Trayvon Martin Protest - Sanford


I also felt compelled to write this poem after viewing this haunting photo of Trayvon which, to me, speaks volumes about the innocence of our youth in America and how we should 

value and love all of them, and not just a chosen few.  His face reminds me of the little boys I grew up with, my cousins, my friends children and all of the little Black boys I see walking around everyday. I hope that you are as appalled and outraged as I, and others across the globe are, and I hope that you will never forget his face.

A Poem For Trayvon by Kellea Tibbs

in his eyes, you can see every kid in America

you can see his hopes, his dreams, his wishes

you can see him playing with other kids his age

shooting hoops and having fun

how unfortunate

to be taken away so soon

he’s our child

he’s America’s child

not just another black child

but his untimely demise

represents us all

and if you love everything

about being an American

all of the rights

and privileges

even the option to walk down the street

free and clear of harm

or the notion that

you  might be shot down senselessly

then you WILL cry out

you SHOULD cry out

you should cry

for this beautiful child

another gone too soon

who will speak for Trayvon

who will speak for all of the parents

all of the grandparents, aunts, uncles

all of the sisters, all of the brothers

all of the cousins, all of the classmates

all of the teachers, all of the neighbors

who will miss him

we must speak up

even those of us

who didn’t even know him

but know him in our hearts

who love him

despite never meeting him

rest in peace


thank you for reading march thirty one poetry 

follow me on twitter: @ivywriter


march thirty one: writers digest chapbook poetry challenge, prompt #4

English: Skin color distribution around the wo...

English: Skin color distribution around the world, data for native populations collected by R. Biasutti prior to 1940 Italiano: Distribuzione del colore della pelle di tutto il mondo, i dati raccolti per le popolazioni native di R. Biasutti prima del 1940 (Photo credit: Wikipedia)

For the month of November, the challenge is to write apoem-a-day andsubmit your finished work for a Chapbook Challenge.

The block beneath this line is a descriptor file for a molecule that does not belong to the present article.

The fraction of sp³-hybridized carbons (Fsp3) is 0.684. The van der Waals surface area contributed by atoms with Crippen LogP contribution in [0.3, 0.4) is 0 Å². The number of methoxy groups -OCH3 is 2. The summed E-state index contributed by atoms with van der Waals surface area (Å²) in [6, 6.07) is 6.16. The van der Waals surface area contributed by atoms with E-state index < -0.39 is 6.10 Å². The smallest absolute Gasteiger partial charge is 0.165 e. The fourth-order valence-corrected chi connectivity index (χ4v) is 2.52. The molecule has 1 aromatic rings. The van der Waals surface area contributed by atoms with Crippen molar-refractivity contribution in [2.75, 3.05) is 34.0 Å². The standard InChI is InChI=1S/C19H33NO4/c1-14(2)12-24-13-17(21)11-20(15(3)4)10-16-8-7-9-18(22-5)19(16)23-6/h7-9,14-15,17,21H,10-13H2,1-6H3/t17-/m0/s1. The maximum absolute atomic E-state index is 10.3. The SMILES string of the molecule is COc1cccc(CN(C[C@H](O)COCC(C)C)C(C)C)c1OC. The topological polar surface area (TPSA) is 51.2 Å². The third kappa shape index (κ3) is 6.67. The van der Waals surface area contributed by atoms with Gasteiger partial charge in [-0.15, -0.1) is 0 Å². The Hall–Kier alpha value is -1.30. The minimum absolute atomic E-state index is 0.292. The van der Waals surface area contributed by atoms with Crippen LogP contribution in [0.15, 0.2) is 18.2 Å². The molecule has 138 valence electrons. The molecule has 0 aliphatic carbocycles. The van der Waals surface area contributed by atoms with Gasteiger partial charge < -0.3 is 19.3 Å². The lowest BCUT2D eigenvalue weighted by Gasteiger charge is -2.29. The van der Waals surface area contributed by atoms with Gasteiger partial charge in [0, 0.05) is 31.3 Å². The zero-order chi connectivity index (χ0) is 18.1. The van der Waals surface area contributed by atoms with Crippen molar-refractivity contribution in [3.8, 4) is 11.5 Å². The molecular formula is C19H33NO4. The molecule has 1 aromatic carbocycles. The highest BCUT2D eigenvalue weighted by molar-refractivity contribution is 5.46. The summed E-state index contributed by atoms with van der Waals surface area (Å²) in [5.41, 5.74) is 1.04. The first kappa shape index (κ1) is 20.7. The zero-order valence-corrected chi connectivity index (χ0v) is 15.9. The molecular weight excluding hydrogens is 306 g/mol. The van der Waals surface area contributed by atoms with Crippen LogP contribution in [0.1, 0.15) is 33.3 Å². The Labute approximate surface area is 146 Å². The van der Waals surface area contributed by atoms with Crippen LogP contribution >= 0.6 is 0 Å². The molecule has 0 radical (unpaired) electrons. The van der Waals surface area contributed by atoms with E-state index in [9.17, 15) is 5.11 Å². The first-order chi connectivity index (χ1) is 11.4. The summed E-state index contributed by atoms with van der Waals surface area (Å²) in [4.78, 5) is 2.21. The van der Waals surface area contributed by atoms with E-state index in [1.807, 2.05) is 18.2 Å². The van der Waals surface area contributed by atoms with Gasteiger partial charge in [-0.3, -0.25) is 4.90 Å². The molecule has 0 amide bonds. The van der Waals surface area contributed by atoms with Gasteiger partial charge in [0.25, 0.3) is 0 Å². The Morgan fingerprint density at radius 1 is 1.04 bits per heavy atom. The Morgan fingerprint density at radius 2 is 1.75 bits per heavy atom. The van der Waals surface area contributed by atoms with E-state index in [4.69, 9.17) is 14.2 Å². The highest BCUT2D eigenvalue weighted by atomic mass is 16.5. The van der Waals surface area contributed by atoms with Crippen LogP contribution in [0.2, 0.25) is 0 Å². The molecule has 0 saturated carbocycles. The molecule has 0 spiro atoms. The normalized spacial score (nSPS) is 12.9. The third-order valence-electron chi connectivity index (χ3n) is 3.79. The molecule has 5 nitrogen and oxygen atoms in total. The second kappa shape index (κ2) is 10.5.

Find out the daily Chapbook Challenge prompts by visiting Poetic Asides written by Robert Lee Brewer on Writer’s Digest at:

Prompt #4 from Marie Ellen Good:  Take the phrase “Just Beneath (blank),” replace the blank with a word or phrase, make the new phrase the title of your poem, and then write the poem.  Possible titles include “Just Beneath My Feet,” “Just Beneath This City,” or “Just Beneath the Surface.”


Just Beneath My Skin

just beneath my skin

what you can’t see

is my heart

blood pumping through my veins

giving me life

my bones

holding up my frame

guiding me through

the hustle and bustle

of busy schedules

what you don’t see

is the intellect

underneath my skin tone

beyond my hue

the dark skin

that doesn’t allow you to

see the human

the woman

the citizen

who wants

the opportunities from life

that historians have defined as

life, liberty, and happiness

but because

scienc doesn’t allow you

to see underneath my skin

you only see what’s at sea level

somehow society that allows you to

assign derogatory names

to people you don’t know

for whom you’ve willingly overturned

years of civil rights

violated biblical courtesies

so that in the name of God

you have been allowed to treat me

like  the slave

that in your mind

was never allowed to be free

and in your mind

Lincoln never signed that declaration

giving me

the same assignment  as you

to call America home

yet, underneath my skin

you will never know

what it feels like

to be treated

as second class

not even the mail

gets demoted like this


c) Kellea Tibbs and march thirty one, 2012. All Rights Reserved. Unauthorized use and/or duplication of original march thirty one material without express and written permission from the author and/or owner is strictly prohibited. 

march thirty one: national poetry month – 30 poems in 30 days, April 11

Trayvon Martin - Million Hoodies March 2012 020

Trayvon Martin - Million Hoodies March 2012 020 (Photo credit: calvinfleming)

a haiku hymn for social justice

in light of the announcement of the final arrest of George Zimmerman, charged with 2nd degree murder for the senseless death of 17-year old Trayvon Martin, this poem is dedicated to justice.

justice is for us

keep on praying and waiting

we shall not be moved

thank you for reading march thirty one poetry

follow me on twitter: @ivywriter